Corn Extends Longest Losing Streak in Four Months on U.S. Supply
Corn declined for a seventh day, the longest losing streak since February, as warm weather and soil moisture boost the yield outlook in the U.S., the largest grower and exporter, even as acreage is expected to decline.
Corn for December delivery fell as much as 0.3 percent to $5.37 a bushel on the Chicago Board of Trade, and was at $5.3725 at 11:40 a.m. Singapore time. Futures are heading for a third straight quarterly loss.
Warm temperatures and adequate-to-surplus soil moisture will favor developing corn and soybeans throughout the Midwest, DTN said in a report yesterday. Corn probably was sown on 95.431 million acres (38.6 million hectares), or 1.9 percent less than the record 97.282 million farmers intended in March, a Bloomberg survey showed. The U.S. Department of Agriculture will update the acreage estimate at 12 p.m. in Washington today.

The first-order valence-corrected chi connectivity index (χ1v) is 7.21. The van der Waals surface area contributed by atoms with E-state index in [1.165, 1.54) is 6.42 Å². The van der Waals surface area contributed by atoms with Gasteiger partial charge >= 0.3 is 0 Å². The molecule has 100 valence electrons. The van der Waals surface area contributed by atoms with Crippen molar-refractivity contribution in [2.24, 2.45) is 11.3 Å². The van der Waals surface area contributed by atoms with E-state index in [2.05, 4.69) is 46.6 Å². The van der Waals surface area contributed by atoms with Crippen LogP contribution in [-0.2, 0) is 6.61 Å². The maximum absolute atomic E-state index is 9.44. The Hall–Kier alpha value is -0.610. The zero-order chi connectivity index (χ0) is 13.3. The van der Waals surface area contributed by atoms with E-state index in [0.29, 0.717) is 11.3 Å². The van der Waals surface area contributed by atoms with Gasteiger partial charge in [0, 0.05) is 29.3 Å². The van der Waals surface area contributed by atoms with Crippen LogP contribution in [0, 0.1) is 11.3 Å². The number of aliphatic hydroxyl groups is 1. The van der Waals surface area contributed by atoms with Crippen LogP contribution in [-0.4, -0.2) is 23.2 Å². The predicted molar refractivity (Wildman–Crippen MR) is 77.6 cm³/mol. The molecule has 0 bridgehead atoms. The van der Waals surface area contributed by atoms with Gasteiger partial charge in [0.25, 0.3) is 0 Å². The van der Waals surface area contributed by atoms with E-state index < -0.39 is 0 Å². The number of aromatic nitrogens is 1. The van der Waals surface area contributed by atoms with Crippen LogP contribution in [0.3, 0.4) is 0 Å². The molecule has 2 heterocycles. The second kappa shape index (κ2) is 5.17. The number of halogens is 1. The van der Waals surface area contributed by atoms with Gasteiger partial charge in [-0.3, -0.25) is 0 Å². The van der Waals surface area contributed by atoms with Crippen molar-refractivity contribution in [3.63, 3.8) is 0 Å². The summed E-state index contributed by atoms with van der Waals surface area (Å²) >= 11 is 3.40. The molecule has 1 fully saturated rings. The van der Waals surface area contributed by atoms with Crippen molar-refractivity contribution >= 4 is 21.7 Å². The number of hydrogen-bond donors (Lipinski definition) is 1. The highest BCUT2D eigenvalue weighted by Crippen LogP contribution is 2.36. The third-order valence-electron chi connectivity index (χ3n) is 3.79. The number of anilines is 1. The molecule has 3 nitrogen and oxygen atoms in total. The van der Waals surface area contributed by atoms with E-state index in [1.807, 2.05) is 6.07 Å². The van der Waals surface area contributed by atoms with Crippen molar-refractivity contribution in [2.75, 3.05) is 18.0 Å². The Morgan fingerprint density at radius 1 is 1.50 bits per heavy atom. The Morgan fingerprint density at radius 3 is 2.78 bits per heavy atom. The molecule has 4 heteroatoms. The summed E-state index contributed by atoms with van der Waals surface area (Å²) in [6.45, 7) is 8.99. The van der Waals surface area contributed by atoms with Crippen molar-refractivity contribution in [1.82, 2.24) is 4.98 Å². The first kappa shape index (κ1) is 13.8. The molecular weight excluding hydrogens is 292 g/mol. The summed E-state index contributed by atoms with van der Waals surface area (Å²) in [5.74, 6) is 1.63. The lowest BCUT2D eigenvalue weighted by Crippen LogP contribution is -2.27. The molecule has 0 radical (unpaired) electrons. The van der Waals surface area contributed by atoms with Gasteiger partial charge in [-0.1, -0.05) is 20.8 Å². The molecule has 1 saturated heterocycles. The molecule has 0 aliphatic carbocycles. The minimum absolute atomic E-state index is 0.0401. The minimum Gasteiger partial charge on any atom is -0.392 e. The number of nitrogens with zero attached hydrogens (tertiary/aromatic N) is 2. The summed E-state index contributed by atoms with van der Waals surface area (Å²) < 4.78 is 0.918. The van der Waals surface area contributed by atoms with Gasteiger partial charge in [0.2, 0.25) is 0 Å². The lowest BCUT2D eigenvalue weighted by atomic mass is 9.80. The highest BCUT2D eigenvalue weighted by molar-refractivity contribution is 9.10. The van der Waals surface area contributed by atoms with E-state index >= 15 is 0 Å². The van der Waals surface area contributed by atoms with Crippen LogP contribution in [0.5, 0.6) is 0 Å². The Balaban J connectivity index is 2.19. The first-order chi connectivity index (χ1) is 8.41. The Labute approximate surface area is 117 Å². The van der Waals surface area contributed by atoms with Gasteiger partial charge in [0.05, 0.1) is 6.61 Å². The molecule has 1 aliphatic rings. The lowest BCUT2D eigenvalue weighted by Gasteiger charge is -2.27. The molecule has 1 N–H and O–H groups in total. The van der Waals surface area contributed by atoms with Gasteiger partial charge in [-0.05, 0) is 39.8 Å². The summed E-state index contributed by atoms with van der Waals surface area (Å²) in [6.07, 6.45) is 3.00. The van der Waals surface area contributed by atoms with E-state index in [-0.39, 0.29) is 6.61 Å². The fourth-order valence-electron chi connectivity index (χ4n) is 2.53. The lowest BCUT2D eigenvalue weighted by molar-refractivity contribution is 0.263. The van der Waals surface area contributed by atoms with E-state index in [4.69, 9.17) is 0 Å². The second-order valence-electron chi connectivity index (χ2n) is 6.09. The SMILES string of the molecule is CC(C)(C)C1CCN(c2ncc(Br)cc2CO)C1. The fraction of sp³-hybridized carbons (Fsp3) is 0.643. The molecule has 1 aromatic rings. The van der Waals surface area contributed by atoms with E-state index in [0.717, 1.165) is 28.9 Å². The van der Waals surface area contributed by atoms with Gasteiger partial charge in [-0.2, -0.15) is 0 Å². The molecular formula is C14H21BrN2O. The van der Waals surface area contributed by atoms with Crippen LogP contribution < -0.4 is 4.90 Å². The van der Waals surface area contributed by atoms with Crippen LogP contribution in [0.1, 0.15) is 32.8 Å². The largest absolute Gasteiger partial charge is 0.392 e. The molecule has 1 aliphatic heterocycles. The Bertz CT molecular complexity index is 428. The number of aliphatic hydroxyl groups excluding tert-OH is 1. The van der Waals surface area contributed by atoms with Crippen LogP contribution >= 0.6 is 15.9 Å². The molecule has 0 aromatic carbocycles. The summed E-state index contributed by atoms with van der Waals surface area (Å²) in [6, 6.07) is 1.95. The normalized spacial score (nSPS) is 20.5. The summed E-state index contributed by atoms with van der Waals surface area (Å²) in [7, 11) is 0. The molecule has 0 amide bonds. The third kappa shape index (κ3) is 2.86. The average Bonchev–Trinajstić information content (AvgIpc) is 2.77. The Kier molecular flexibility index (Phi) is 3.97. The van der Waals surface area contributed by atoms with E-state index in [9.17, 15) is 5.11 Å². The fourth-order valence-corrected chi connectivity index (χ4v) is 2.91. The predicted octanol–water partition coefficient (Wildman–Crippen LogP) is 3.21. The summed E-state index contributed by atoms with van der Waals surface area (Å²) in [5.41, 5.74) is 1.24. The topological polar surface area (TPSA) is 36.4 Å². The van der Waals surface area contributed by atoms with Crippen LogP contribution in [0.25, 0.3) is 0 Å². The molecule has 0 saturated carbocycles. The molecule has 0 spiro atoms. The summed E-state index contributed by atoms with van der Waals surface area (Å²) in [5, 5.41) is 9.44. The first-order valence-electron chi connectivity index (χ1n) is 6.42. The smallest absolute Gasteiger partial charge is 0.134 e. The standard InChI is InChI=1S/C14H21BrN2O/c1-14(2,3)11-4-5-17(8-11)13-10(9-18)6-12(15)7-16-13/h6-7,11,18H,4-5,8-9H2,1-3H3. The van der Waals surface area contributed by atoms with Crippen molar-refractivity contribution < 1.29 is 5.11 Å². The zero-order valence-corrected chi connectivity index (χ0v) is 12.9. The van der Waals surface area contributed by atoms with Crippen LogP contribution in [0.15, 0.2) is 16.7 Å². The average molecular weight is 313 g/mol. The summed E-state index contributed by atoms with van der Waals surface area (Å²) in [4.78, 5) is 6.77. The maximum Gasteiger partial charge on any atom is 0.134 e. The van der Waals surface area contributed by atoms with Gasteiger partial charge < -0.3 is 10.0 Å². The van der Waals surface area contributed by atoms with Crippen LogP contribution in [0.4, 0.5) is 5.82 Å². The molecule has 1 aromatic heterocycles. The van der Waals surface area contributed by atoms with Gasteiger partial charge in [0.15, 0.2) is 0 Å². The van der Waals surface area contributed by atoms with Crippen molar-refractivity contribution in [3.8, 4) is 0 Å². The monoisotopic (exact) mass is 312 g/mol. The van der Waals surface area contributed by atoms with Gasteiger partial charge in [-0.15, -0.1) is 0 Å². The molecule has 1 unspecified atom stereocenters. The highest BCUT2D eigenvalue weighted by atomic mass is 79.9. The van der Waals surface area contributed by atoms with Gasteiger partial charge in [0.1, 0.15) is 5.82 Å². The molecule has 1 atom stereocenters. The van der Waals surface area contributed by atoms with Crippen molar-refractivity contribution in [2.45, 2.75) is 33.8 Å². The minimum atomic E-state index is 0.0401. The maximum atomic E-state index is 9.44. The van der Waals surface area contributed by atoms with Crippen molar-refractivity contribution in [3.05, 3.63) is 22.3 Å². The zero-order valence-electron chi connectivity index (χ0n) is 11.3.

“Improving U.S. corn-yield prospects are currently bearish for new-crop prices,” Luke Mathews, a commodity strategist at Commonwealth Bank of Australia wrote in a report today. “Nevertheless, tonight’s USDA reports will be the most influential factor for crop prices over the next week.”
Corn yields may average 156 bushels an acre this year, the third-highest on record, taking production to an all-time high 13.62 billion bushels, “barring extreme weather in late July,” according to Bill Gary, the president of Commodity Information Systems in Oklahoma City.
Soybeans for delivery in November were little changed at $12.7475 a bushel in Chicago, while wheat for delivery in September was also little changed at $6.7425 a bushel.
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